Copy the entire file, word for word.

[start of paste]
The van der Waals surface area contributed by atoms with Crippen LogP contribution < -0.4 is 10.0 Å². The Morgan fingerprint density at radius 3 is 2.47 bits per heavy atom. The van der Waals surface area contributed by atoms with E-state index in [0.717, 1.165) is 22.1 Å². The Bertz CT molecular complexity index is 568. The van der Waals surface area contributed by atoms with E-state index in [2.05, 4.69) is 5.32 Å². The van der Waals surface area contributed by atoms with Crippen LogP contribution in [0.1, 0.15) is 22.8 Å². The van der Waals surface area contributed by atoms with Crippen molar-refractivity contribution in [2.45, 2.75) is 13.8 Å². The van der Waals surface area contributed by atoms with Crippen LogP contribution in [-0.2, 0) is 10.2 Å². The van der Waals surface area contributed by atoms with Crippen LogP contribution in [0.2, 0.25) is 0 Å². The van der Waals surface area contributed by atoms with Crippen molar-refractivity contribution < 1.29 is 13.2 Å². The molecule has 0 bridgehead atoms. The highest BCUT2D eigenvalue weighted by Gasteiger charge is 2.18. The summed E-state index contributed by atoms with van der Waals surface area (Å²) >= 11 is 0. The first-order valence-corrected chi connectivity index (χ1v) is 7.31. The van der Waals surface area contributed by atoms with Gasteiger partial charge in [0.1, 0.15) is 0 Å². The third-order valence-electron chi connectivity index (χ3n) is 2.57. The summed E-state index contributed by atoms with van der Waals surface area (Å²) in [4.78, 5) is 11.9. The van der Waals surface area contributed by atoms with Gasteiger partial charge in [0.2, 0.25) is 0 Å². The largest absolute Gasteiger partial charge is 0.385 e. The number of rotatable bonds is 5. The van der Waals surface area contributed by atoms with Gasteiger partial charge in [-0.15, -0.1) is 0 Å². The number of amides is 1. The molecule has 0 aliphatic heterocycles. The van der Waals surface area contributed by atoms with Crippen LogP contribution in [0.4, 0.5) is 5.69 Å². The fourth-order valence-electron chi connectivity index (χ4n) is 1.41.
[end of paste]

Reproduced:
The van der Waals surface area contributed by atoms with Crippen LogP contribution < -0.4 is 10.0 Å². The Morgan fingerprint density at radius 3 is 2.47 bits per heavy atom. The van der Waals surface area contributed by atoms with E-state index in [0.717, 1.165) is 22.1 Å². The Bertz CT molecular complexity index is 568. The van der Waals surface area contributed by atoms with E-state index in [2.05, 4.69) is 5.32 Å². The van der Waals surface area contributed by atoms with Crippen LogP contribution in [0.1, 0.15) is 22.8 Å². The van der Waals surface area contributed by atoms with Crippen molar-refractivity contribution in [2.45, 2.75) is 13.8 Å². The van der Waals surface area contributed by atoms with Crippen LogP contribution in [-0.2, 0) is 10.2 Å². The van der Waals surface area contributed by atoms with Crippen LogP contribution in [0.2, 0.25) is 0 Å². The van der Waals surface area contributed by atoms with Crippen molar-refractivity contribution < 1.29 is 13.2 Å². The molecule has 0 bridgehead atoms. The highest BCUT2D eigenvalue weighted by Gasteiger charge is 2.18. The summed E-state index contributed by atoms with van der Waals surface area (Å²) >= 11 is 0. The first-order valence-corrected chi connectivity index (χ1v) is 7.31. The van der Waals surface area contributed by atoms with Gasteiger partial charge in [0.1, 0.15) is 0 Å². The third-order valence-electron chi connectivity index (χ3n) is 2.57. The summed E-state index contributed by atoms with van der Waals surface area (Å²) in [4.78, 5) is 11.9. The van der Waals surface area contributed by atoms with Gasteiger partial charge in [0.2, 0.25) is 0 Å². The largest absolute Gasteiger partial charge is 0.385 e. The number of rotatable bonds is 5. The van der Waals surface area contributed by atoms with Gasteiger partial charge in [-0.15, -0.1) is 0 Å². The number of amides is 1. The molecule has 0 aliphatic heterocycles. The van der Waals surface area contributed by atoms with Crippen LogP contribution in [0.4, 0.5) is 5.69 Å². The fourth-order valence-electron chi connectivity index (χ4n) is 1.41.